Blog

Opinions expressed on the BC Humanist Association's blog do not necessarily reflect those of the BCHA or the Board of Directors.


Taking precautions and protecting our community

The evidence and warnings from our public health officials are clear: To prevent the novel coronavirus COVID-19 from overwhelming our healthcare system and leading to a lot of unnecessary suffering and death, immediate action is required from every one of us.

Yesterday, BC's Chief Public Health Officer banned all gatherings of over 50 people and Prime Minister Justin Trudeau restricted travel to Canada to Canadian residents and Americans. Municipalities are also starting to close non-essential public facilities. More measures are expected today and throughout the week.

For our own part, the BCHA's Board of Directors is taking steps to protect our members and the broader community. Specifically, we are suspending all in person meetings and encouraging online connections until public health officials deem the risk to be over.

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Teaching about religion and culture still legal

Over three years ago, I wrote about an allegation that a student in Port Alberni was forced to participate in an Indigenous smudging ceremony in a BC public school.

So as Humanists and secularists, we stand with the parent in speaking out against the forced participation of students in such a ceremony.

Today, Justice Thompson of the Supreme Court of British Columbia dismissed that case, finding that the school district did not infringe the Charter of Rights and Freedoms, including the state’s duty of religious neutrality. The entire ruling is worth reading as this was possibly the first case to examine the place of Indigenous spiritual practice in a secular school classroom in the era of reconciliation.

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Winning the fight against religious privilege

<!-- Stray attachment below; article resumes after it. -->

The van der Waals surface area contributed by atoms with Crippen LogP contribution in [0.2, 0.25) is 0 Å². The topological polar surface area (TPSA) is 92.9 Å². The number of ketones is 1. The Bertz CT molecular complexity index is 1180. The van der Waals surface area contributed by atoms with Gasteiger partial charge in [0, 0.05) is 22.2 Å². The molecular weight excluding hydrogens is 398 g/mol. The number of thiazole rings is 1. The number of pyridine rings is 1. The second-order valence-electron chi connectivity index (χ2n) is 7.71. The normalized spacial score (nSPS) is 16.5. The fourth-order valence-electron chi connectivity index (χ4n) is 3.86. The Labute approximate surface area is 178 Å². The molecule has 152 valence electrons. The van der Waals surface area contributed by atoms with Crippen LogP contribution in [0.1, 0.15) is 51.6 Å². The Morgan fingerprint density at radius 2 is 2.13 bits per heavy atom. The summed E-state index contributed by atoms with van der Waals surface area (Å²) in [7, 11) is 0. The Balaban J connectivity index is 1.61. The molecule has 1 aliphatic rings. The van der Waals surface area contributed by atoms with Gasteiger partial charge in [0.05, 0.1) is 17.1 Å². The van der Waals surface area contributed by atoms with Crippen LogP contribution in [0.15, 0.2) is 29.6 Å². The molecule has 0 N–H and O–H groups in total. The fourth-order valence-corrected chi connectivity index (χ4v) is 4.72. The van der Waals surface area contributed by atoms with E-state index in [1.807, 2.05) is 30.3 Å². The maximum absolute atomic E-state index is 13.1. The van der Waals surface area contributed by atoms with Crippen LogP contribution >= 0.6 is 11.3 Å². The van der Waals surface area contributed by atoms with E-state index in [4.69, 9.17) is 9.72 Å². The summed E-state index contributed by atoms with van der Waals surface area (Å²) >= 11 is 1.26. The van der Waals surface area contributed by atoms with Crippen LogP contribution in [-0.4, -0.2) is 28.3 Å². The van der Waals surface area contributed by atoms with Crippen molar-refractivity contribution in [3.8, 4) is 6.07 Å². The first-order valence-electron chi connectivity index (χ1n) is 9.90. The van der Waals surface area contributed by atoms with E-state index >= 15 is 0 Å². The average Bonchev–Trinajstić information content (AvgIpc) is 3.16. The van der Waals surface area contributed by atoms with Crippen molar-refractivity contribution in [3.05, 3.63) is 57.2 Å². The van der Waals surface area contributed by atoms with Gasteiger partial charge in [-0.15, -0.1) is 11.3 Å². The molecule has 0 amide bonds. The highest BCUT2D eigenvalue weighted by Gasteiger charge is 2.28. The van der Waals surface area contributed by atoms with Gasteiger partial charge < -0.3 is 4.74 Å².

After discussing what we're up against last week, we saw a major change on Thursday when the Legislature agreed to amend its practice of starting each day's session with "prayers" to "prayers and reflections."

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What we're up against

As Humanists, we’re used to fighting the religious right. From the battles over creationism or Bible distribution in public schools to securing the right to a medically-assisted death, we know well how to respond to arguments based on dogma and religious authorities.

But as we continue to push toward a more peaceful, compassionate and secular world, we’re coming up a number of other challenges that threaten our progress.

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Seven prayers from MLAs that left us scratching our heads

Going through over 850 prayers this summer, we came across a few gems I wanted to share with you prior to the release of our study on Monday.

Unfortunately, we can't embed the videos here but the prayers are the first item of business if you want to watch them (you might need to skip ahead past the procession).

If you think prayers like these have no place in the legislature, make sure to send you MLA an email.

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The first step to decolonizing Humanism